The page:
Objective: This study determined the severity of posttraumatic stress and depressive reactions among Nicaraguan adolescents after Hurricane Mitch and the relationship of these reactions to objective and subjective features of hurricane exposure, death of a family member, forced relocation, and thoughts of revenge.
Method: Six months after the hurricane, 158 adolescents from three differentially exposed cities were evaluated by using a hurricane exposure questionnaire, the Child Posttraumatic Stress Disorder Reaction Index, and the Depression Self-Rating SCALE:
Results: Severe levels of posttraumatic stress and depressive reactions were found among adolescents in the two most heavily affected cities. Severity of posttraumatic stress and depressive reactions and features of objective hurricane-related experiences followed a "dose-of-exposure" pattern that was congruent with the rates of death and destruction across cities. Level of impact (city), objective and subjective features, and thoughts of revenge accounted for 68% of the variance in severity of posttraumatic stress reaction. Severity of posttraumatic stress reaction, death of a family member, and sex accounted for 59% of the variance in severity of depression.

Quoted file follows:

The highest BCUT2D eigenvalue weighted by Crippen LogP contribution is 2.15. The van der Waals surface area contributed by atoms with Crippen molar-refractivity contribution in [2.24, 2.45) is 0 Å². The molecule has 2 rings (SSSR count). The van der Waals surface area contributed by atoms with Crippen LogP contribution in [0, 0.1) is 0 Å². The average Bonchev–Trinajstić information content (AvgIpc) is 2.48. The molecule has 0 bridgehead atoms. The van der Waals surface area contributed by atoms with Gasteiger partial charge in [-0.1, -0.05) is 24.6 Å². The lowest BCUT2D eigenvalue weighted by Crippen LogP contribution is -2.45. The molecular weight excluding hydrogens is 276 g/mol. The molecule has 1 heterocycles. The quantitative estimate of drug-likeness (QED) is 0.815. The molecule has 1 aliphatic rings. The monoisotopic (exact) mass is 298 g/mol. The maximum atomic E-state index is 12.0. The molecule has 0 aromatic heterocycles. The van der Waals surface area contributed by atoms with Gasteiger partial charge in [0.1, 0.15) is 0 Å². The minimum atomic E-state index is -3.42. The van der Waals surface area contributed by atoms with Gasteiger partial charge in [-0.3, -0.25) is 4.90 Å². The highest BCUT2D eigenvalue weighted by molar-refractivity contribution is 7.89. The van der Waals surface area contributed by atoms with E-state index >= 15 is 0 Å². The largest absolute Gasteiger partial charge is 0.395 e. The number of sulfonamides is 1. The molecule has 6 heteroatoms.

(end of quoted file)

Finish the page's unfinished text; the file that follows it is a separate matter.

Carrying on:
Conclusions: After a category 5 hurricane, adolescents in heavily affected areas with extreme objective and subjective hurricane-related traumatic features of exposure experience severe and chronic posttraumatic stress and comorbid depressive reactions. The recovery of the severely affected Nicaraguan adolescents is vital to the social and economic recovery of a country ravaged by years of political violence and poverty. These findings strongly indicate the need to incorporate public mental health approaches, including systematic screening and trauma/grief-focused interventions, within a comprehensive disaster recovery program.